Newt Gingrich to Challenge Florida Republican Party for Proportional Delegates

Feb 2, 2012 8:27pm

LAS VEGAS – Republican presidential candidate Newt Gingrich is preparing to challenge the Republican Party of Florida after losing the Republican presidential primary there to Mitt Romney on Tuesday.

The “winner-take-all” state had 50 delegates, all of which went to Romney, who won the state with 46 percent of the vote. The Republican National Convention voted to make early voting states proportional for the 2012 election. Florida was penalized for keeping the “winner-take-all” status. If Florida allotted proportional delegates, Gingrich would likely have picked up 16 delegates, while Romney would have walked away with 23 delegates, leaving the other 11 delegates to be split among Rick Santorum and Ron Paul.

“Florida was held before a certain date,” Gingrich spokesman R.C. Hammond said. “Therefore, we’re asking the state of Florida Republican Party to enforce the existing rule.”

Hammond told reporters Thursday at a campaign stop in Las Vegas that the campaign is mailing a letter to the Republican Party of Florida, asking it to enforce the RNC proportional rule.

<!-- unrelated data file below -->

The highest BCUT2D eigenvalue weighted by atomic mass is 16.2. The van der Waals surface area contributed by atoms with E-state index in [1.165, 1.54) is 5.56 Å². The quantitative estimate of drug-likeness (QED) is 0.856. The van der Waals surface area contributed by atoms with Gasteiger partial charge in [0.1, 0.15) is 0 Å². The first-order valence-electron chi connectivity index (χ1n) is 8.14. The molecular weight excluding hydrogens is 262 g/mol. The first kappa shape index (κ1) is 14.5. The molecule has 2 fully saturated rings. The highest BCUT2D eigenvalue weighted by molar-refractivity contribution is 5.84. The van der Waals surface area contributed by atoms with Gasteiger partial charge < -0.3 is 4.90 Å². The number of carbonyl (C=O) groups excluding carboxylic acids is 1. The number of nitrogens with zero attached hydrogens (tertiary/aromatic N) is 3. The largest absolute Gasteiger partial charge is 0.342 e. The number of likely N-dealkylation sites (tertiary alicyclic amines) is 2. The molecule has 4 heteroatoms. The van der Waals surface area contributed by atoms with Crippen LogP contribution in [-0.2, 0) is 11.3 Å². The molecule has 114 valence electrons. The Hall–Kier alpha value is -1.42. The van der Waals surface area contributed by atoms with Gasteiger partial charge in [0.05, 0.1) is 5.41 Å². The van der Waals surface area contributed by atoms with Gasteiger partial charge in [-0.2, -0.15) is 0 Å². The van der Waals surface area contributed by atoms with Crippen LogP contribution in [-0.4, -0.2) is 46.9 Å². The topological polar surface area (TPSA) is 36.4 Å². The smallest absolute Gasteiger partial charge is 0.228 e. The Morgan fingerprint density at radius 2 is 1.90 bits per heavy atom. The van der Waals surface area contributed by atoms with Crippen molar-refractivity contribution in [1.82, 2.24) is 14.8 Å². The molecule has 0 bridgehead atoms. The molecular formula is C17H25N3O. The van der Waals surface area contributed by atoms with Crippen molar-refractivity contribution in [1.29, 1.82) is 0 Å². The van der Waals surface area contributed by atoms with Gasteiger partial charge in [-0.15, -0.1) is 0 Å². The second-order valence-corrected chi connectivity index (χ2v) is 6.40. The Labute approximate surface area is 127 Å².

Before the letter had even been sent, the Florida RNC Chairman Lenny Curry responded in a statement that the state would not budge.

“Florida was winner-take-all before Election Day, we were winner take all on Election Day, we will remain winner take all,” Curry said. “As Bill McCollum confirmed to Fox News today, had the outcome been different on Tuesday, he would not be seeking publicity for a challenge to the rules adopted by Florida’s Republicans. It is a shame when the loser of a contest agrees to the rules before, then cries foul after losing.”

When Hammond was asked if the campaign would be pursuing challenging the Florida RNC had they won, his response was “probably not.”

Gingrich has one event Friday in Nevada – a grassroots rally in Las Vegas.

The Gingrich campaign insisted in Florida that it is competing in every state even though the number of public events have been minimal in Nevada so far.

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